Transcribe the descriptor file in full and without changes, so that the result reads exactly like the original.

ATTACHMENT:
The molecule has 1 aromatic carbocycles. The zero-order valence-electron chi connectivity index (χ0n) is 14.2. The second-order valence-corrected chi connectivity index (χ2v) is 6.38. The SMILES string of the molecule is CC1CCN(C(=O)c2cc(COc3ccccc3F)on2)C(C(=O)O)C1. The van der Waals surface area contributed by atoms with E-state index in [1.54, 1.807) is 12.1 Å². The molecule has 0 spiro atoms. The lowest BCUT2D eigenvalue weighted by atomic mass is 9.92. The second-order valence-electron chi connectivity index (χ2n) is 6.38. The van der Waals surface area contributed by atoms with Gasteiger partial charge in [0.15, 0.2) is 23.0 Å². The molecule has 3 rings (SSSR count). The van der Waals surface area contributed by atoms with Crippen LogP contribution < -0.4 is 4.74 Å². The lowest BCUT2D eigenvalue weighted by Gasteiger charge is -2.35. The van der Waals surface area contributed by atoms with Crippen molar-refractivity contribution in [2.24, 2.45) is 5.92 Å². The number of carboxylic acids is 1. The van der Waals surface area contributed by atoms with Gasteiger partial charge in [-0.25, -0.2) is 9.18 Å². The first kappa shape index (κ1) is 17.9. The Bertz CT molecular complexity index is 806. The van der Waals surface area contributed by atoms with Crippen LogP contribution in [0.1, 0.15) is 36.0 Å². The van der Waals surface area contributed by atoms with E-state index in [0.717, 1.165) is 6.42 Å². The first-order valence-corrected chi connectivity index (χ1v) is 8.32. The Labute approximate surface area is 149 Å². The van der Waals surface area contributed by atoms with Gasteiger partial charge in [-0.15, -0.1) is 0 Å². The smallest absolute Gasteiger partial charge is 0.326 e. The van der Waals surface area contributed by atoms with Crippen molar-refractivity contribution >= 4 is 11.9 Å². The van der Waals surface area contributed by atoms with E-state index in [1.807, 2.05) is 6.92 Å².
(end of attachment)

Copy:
The molecule has 1 aromatic carbocycles. The zero-order valence-electron chi connectivity index (χ0n) is 14.2. The second-order valence-corrected chi connectivity index (χ2v) is 6.38. The SMILES string of the molecule is CC1CCN(C(=O)c2cc(COc3ccccc3F)on2)C(C(=O)O)C1. The van der Waals surface area contributed by atoms with E-state index in [1.54, 1.807) is 12.1 Å². The molecule has 0 spiro atoms. The lowest BCUT2D eigenvalue weighted by atomic mass is 9.92. The second-order valence-electron chi connectivity index (χ2n) is 6.38. The van der Waals surface area contributed by atoms with Gasteiger partial charge in [0.15, 0.2) is 23.0 Å². The molecule has 3 rings (SSSR count). The van der Waals surface area contributed by atoms with Crippen LogP contribution < -0.4 is 4.74 Å². The lowest BCUT2D eigenvalue weighted by Gasteiger charge is -2.35. The van der Waals surface area contributed by atoms with Crippen molar-refractivity contribution in [2.24, 2.45) is 5.92 Å². The number of carboxylic acids is 1. The van der Waals surface area contributed by atoms with Gasteiger partial charge in [-0.25, -0.2) is 9.18 Å². The first kappa shape index (κ1) is 17.9. The Bertz CT molecular complexity index is 806. The van der Waals surface area contributed by atoms with Crippen LogP contribution in [0.1, 0.15) is 36.0 Å². The van der Waals surface area contributed by atoms with E-state index in [0.717, 1.165) is 6.42 Å². The first-order valence-corrected chi connectivity index (χ1v) is 8.32. The Labute approximate surface area is 149 Å². The van der Waals surface area contributed by atoms with Gasteiger partial charge in [-0.15, -0.1) is 0 Å². The smallest absolute Gasteiger partial charge is 0.326 e. The van der Waals surface area contributed by atoms with Crippen molar-refractivity contribution >= 4 is 11.9 Å². The van der Waals surface area contributed by atoms with E-state index in [1.807, 2.05) is 6.92 Å².